Jeremy SyCip is a real-life fantasy. He began college with an eye toward industrial design but quickly realized he wanted to be more hands-on. So he took a course in framebuilding at United Bicycle Institute. His teacher for the class? None other than Albert Eisentraut, arguably the most important builder ever in the U.S. and maybe the most important teacher of framebuilders in history.
Jeremy SyCip (right) with builder Max Kullaway.
His next stop was no less amazing: he apprenticed with Paul Sadoff of Rock Lobster. Once he felt he had enough experience to hang out a shingle, with his brother Jay, the SyCips opened SyCip Designs and began offering road and mountain frames.
These days, Jeremy SyCip works alone and counts steel, aluminum and titanium as materials in his repertoire. He’s a mainstay of the North American Handmade Bicycle Show and has picked up a few awards along the way.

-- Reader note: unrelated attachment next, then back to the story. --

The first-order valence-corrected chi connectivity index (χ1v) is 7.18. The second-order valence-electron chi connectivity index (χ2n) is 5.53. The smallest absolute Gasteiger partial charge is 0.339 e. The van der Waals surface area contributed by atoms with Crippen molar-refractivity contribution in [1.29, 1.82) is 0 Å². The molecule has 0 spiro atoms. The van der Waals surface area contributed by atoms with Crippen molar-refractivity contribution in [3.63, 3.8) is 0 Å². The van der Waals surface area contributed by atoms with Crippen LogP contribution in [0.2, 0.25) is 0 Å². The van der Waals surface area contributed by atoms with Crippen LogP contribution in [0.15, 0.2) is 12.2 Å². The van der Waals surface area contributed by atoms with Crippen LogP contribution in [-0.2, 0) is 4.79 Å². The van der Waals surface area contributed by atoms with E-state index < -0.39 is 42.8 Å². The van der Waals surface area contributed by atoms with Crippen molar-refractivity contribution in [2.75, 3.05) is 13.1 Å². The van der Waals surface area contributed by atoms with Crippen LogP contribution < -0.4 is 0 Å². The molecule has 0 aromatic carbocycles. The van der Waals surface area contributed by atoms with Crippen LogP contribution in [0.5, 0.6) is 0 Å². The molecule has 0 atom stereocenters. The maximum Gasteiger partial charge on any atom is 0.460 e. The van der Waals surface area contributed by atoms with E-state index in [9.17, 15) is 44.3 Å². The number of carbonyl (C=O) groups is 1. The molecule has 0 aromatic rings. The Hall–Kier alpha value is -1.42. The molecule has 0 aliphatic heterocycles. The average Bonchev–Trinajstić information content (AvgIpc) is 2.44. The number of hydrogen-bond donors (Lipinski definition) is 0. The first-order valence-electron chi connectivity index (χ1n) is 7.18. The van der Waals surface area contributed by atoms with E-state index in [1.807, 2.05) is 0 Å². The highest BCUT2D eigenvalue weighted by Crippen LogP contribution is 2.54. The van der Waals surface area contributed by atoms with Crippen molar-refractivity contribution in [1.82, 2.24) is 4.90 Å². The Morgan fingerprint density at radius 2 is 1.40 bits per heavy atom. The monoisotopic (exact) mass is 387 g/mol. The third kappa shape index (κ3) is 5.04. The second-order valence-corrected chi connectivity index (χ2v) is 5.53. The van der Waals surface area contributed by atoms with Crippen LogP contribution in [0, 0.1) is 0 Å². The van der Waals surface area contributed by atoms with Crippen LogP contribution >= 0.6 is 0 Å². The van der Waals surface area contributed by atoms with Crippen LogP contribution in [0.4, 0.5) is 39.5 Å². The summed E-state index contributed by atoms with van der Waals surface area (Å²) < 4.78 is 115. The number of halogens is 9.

I talked to Jeremy at his shop which sits at the edge of Santa Rosa between Annadel State Park and Hood Mountain Regional Park. Because we recorded this in his shop, there’s a bit more ambient noise than usual, but the chance to visit his shop was too good to pass up.
The Pull is brought to you by the North American Handmade Bicycle Show, the world’s premier annual gathering of bicycle framebuilders and framebuilding enthusiasts. The 2019 show will take place March 15-17th at the Sacramento Convention Center in Sacramento, California.